The most anticipated comic book event of 1978 was this SILVER SURFER graphic novel. It was the first (and last) collaboration between Stan Lee (who swore no one but he would ever write the Surfer) and Jack Kirby (who created the Surfer in FANTASTIC FOUR without telling Lee) after the latter's return to Marvel. It came ten years after the comic book event of 1968 (the first, origin, issue of the Surfer’s own series) which, since Kirby had not been involved, reportedly drove a wedge in the duo’s working relationship.
There are a number of problems with this book, not the least of which was that, no offense, both creators were past their prime and out of sync with each other. I adore Kirby creativity in all forms but his later stylized art is not my favorite phase. Lee’s tendency to overwrite had by this point become his standard style. Still, the most disappointing thing to me at the time was that this was not even OUR Silver Surfer. No this was some unspecified alternate universe Silver Surfer in a complete reimagining of his first visit to earth…only without the Fantastic Four! If the fan press at the time was touting that, I missed it. Thus I found myself immediately crestfallen. To be fair, the art here is some of the best Kirby art from his final Marvel stay but I credit much of that to inker Joe Sinnott who simply and beautifully works the symbiotic magic he always did on the artist’s FF work. Even then, though, Kirby’s fabled storytelling techniques sometimes fail him here in my opinion and the story gets confused. It also drags horribly in spots. Without Alicia Masters or Sue Richards appearing at all, Kirby creates Ardina, a golden girl who (no spoiler alert needed as it’s pretty obvious) works for Galactus. The Surfer DOES get to have some fun here, however, as in for instance his first sex scene! See for yourself. After all, the creators had to do something to highlight the fact that this was not approved by the Comics Code. If you still aren’t sure that's what's happening here, check out the panel that immediately followed this full page romp. I mean, seriously. All that’s missing is the cigarette.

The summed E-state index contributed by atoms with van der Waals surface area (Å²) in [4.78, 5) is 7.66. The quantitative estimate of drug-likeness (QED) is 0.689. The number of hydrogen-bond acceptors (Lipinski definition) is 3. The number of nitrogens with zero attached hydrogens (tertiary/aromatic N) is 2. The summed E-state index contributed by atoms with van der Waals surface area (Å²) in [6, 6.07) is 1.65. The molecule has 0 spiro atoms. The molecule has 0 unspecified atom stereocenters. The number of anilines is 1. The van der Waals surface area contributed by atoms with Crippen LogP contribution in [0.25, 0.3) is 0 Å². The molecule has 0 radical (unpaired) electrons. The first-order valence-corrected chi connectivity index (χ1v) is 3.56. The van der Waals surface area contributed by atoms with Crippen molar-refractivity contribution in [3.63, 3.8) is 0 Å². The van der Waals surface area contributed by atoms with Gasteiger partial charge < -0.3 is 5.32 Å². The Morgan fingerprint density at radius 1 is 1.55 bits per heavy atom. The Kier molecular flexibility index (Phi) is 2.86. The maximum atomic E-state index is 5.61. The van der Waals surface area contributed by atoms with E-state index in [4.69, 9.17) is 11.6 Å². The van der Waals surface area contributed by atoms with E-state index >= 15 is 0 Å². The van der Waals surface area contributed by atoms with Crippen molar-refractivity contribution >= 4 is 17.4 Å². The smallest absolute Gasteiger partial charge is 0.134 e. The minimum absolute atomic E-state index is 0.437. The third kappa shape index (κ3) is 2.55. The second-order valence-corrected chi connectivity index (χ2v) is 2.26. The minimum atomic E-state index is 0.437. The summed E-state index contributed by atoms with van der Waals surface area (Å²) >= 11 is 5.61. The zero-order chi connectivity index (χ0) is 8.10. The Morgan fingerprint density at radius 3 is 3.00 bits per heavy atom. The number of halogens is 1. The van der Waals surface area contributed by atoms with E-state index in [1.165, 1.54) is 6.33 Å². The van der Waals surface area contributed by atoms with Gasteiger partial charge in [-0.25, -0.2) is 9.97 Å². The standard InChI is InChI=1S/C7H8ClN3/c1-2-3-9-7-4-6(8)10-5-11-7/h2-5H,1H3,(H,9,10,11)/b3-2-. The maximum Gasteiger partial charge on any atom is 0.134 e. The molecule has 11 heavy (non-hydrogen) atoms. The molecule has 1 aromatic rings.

Overall, this was a serious disappointment to me then and now. From the crummy logo and "high-tech" looking fonts over Earl Norem’s less than wonderful painted cover to the anticlimactic ending. I remember sitting comfortably in my bed, aged 19, and reading this straight through and thinking…that’s it? Hopefully this coming weekend’s cinematic debut of the Silver Surfer won’t leave us old geeks with that same thought.